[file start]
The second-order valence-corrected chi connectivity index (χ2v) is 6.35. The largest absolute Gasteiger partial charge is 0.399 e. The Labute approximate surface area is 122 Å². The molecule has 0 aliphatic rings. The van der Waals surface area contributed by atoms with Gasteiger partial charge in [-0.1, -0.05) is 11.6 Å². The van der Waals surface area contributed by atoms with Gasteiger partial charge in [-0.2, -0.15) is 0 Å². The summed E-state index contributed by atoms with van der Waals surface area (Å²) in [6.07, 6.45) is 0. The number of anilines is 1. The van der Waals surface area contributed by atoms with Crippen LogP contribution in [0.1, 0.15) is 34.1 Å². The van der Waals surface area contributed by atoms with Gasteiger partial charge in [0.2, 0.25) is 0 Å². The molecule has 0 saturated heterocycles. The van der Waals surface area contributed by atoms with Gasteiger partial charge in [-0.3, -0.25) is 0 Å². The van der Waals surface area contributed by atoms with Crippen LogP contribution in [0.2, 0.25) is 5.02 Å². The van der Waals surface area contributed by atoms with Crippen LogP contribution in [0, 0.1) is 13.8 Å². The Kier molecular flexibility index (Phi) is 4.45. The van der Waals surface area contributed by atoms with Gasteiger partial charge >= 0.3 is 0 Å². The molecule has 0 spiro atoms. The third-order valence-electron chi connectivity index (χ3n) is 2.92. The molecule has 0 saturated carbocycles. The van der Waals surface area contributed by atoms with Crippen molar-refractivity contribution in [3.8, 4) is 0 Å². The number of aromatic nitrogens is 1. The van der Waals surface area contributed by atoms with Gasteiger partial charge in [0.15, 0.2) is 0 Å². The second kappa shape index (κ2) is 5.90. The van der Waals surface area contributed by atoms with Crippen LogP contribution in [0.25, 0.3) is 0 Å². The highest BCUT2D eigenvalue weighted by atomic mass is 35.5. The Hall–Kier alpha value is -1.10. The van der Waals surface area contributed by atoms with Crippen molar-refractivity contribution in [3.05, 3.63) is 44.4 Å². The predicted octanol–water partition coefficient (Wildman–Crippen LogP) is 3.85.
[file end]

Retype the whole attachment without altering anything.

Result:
The second-order valence-corrected chi connectivity index (χ2v) is 6.35. The largest absolute Gasteiger partial charge is 0.399 e. The Labute approximate surface area is 122 Å². The molecule has 0 aliphatic rings. The van der Waals surface area contributed by atoms with Gasteiger partial charge in [-0.1, -0.05) is 11.6 Å². The van der Waals surface area contributed by atoms with Gasteiger partial charge in [-0.2, -0.15) is 0 Å². The summed E-state index contributed by atoms with van der Waals surface area (Å²) in [6.07, 6.45) is 0. The number of anilines is 1. The van der Waals surface area contributed by atoms with Crippen LogP contribution in [0.1, 0.15) is 34.1 Å². The van der Waals surface area contributed by atoms with Gasteiger partial charge in [0.2, 0.25) is 0 Å². The molecule has 0 saturated heterocycles. The van der Waals surface area contributed by atoms with Gasteiger partial charge in [-0.3, -0.25) is 0 Å². The van der Waals surface area contributed by atoms with Crippen LogP contribution in [0.2, 0.25) is 5.02 Å². The van der Waals surface area contributed by atoms with Crippen LogP contribution in [0, 0.1) is 13.8 Å². The Kier molecular flexibility index (Phi) is 4.45. The van der Waals surface area contributed by atoms with Gasteiger partial charge >= 0.3 is 0 Å². The molecule has 0 spiro atoms. The third-order valence-electron chi connectivity index (χ3n) is 2.92. The molecule has 0 saturated carbocycles. The van der Waals surface area contributed by atoms with Crippen molar-refractivity contribution in [3.8, 4) is 0 Å². The number of aromatic nitrogens is 1. The van der Waals surface area contributed by atoms with Gasteiger partial charge in [0.15, 0.2) is 0 Å². The second kappa shape index (κ2) is 5.90. The van der Waals surface area contributed by atoms with Crippen LogP contribution in [0.25, 0.3) is 0 Å². The highest BCUT2D eigenvalue weighted by atomic mass is 35.5. The Hall–Kier alpha value is -1.10. The van der Waals surface area contributed by atoms with Crippen molar-refractivity contribution in [3.05, 3.63) is 44.4 Å². The predicted octanol–water partition coefficient (Wildman–Crippen LogP) is 3.85.